Nazem Kadri, a minority no more

Born to Lebanese parents, the Toronto Maple Leafs forward is now inspiring children as ice hockey fights against racism.

Nazem Kadri (43) is living his father's dream [Reuters]

When Nazem Kadri was growing up in Canada, there were no Muslim or Middle-Eastern players in the NHL.

Today, this Toronto Maple Leafs forwards is one of those few.

Born to Lebanese parents, Nazem was named after his grandfather who settled in Canada with his wife and seven children in the late 1960s, escaping the upheaval and uncertainty back home.

He admits his lack of fondness for the tag, but the inspiration from the impact he’s had on a new generation of minorities balances things off.

“If you can be a guide to these kids, show them the right path and help them not get in trouble, it’s a huge achievement,” Nazem told Al Jazeera at the Mastercard Centre in Toronto.

My father is living his dream through me a bit. He wished he had the opportunities to go on and do some of the things that I have

by Nazem Kadri, Maple Leafs forward

His father, Samir Kadri, believes his son’s rise to stardom was his destiny.

Samir was driving to the hospital where his wife had just gone into labour when he heard Tom Cochrane’s song ‘Big League’ on the radio. As a passionate hockey fan, Samir knew there was a deeper meaning to that timing.

“The song talked about my kid going to play in the big league. It was a sign.”

Nazem lived up to the hopes from an early age. His father built an ice rink in the backyard and Nazem took to ice like ducks take to water. Aged four, he was already skating and playing hockey with six-year olds with extra help from his father who made him a year older on paper given the minimum-age criteria. Nazem’s dedication helped too.

Reminiscing about that past, his father admits Nazem’s success was an extension of his own desires and dreams he was not able to pursue, a thought his son has realised.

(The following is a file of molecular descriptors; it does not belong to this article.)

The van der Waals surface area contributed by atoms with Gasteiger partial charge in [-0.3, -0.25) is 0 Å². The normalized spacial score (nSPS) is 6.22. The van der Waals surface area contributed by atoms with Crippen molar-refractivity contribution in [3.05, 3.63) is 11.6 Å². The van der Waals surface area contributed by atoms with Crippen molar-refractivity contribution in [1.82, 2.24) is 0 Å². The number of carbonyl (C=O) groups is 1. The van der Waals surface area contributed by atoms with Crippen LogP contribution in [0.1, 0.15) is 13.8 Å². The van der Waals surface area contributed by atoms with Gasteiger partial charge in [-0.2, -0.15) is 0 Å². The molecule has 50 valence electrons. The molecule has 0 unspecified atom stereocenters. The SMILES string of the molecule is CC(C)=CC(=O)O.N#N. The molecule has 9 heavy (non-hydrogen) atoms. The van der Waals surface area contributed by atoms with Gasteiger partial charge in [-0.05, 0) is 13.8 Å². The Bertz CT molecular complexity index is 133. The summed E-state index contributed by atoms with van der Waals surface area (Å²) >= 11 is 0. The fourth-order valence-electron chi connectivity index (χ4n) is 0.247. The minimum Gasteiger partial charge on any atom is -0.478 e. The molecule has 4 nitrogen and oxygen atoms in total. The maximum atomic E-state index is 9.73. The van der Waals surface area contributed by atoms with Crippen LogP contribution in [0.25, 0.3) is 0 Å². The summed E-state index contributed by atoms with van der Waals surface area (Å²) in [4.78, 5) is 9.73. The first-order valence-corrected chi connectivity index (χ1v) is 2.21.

“My father is living his dream through me a bit. He wished he had the opportunities to go on and do some of the things that I have. But he couldn’t for various reasons – family, finances and his background.”

Picked up early

As Nazem worked his magic, it didn’t take long for agents to take notice as he quickly rose up the ranks playing Triple-A hockey in the province. He grew up as Montreal Canadiens fans. His father would take him to the games in Toronto and they would cheer on their beloved Habs. But it the team’s arch rivals, the Toronto Maple Leafs, which would draft him into the NHL.

Nazem was never short of confidence and knew he was destined to make it big. Once, as his father recalls, Nazem refused to do his homework and as the teacher asked the reason, he replied that he did not have to because he’ll play in the NHL one day.

Unlike most stories of minorities trying to enter a predominantly-white sport, the 23-year old understands his experience was rather pleasant and lies in stark contrast with the more hostile environment his father and grandfather lived in. Samir concurs but he knows that the problem has not been eradicated.

Three years ago, a fan threw a banana at Philadelphia Flyers Wayne Simmonds in Nazem’s hometown during an exhibition game. The incident sent shockwaves throughout the country, reminding onlookers that racism was alive and kicking. But Samir acknowledges the sport’s role in uniting the nation. 

I was told that when immigrants arrive, sport at the new destination is very important in assimilating with the rest of their peers

by Naveed Bahadur, social work

“If you mention hockey, whether it’s in business or elsewhere, it automatically breaks you into the crowd.”

Using a country’s national sport to help newcomers integrate is not a bad idea. Naveed Bahadur, a social worker, helps run the ball hockey league for kids in a Toronto neighbourhood and is a strong proponent of using sports to integrate.

“I was told that when immigrants arrive, sport of that country is very important in assimilating with the rest of their peers,” Bahadur said.

That’s one reason his organisation has created an ice rink in a nearby field. Bahadur hopes it will build stronger bonds between the different ethnic groups and apart from engaging kids to participate in the national sport, it’ll also teach them about teamwork, responsibility and a sense of community.

But the inability to see value in sports among some minority groups, including Muslims, is still a reminder of why progress has rather been slow when it comes to hockey.

“It’s not like they’re against it,” added Bahadur. “Unlike other communities, they don’t realise sport is important for children’s development. It keeps their brains active, develops teamwork  and these things are very important.”

While these walls will not disappear anytime soon, changes are already being witnessed on many levels.


Nazem’s father taught the young player about successful athletes like Muhammad Ali, Kareem Abdul-Jabbar and Hakim Olajuwon when he was growing up.

“What’s cool is that someone could be having this conversation and be talking about Nazem one day,” Samir said.

While Nazem may not grasp the full extent of his influence just yet, he is certainly a catalyst to the very transformation he is witnessing.

Source: Al Jazeera